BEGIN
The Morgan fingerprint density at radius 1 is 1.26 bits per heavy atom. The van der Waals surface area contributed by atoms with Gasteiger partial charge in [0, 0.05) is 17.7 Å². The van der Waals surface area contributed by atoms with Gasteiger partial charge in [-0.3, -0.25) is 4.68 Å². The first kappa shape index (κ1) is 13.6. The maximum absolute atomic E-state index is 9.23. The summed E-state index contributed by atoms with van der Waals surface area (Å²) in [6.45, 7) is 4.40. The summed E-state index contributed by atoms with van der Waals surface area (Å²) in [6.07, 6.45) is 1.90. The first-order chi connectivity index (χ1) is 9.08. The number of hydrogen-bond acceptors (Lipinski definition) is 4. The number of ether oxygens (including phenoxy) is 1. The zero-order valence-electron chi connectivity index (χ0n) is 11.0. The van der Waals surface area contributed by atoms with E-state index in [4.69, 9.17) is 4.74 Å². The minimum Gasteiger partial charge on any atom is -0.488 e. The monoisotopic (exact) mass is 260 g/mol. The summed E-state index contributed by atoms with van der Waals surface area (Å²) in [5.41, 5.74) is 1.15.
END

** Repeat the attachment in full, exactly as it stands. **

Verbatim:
The Morgan fingerprint density at radius 1 is 1.26 bits per heavy atom. The van der Waals surface area contributed by atoms with Gasteiger partial charge in [0, 0.05) is 17.7 Å². The van der Waals surface area contributed by atoms with Gasteiger partial charge in [-0.3, -0.25) is 4.68 Å². The first kappa shape index (κ1) is 13.6. The maximum absolute atomic E-state index is 9.23. The summed E-state index contributed by atoms with van der Waals surface area (Å²) in [6.45, 7) is 4.40. The summed E-state index contributed by atoms with van der Waals surface area (Å²) in [6.07, 6.45) is 1.90. The first-order chi connectivity index (χ1) is 9.08. The number of hydrogen-bond acceptors (Lipinski definition) is 4. The number of ether oxygens (including phenoxy) is 1. The zero-order valence-electron chi connectivity index (χ0n) is 11.0. The van der Waals surface area contributed by atoms with E-state index in [4.69, 9.17) is 4.74 Å². The minimum Gasteiger partial charge on any atom is -0.488 e. The monoisotopic (exact) mass is 260 g/mol. The summed E-state index contributed by atoms with van der Waals surface area (Å²) in [5.41, 5.74) is 1.15.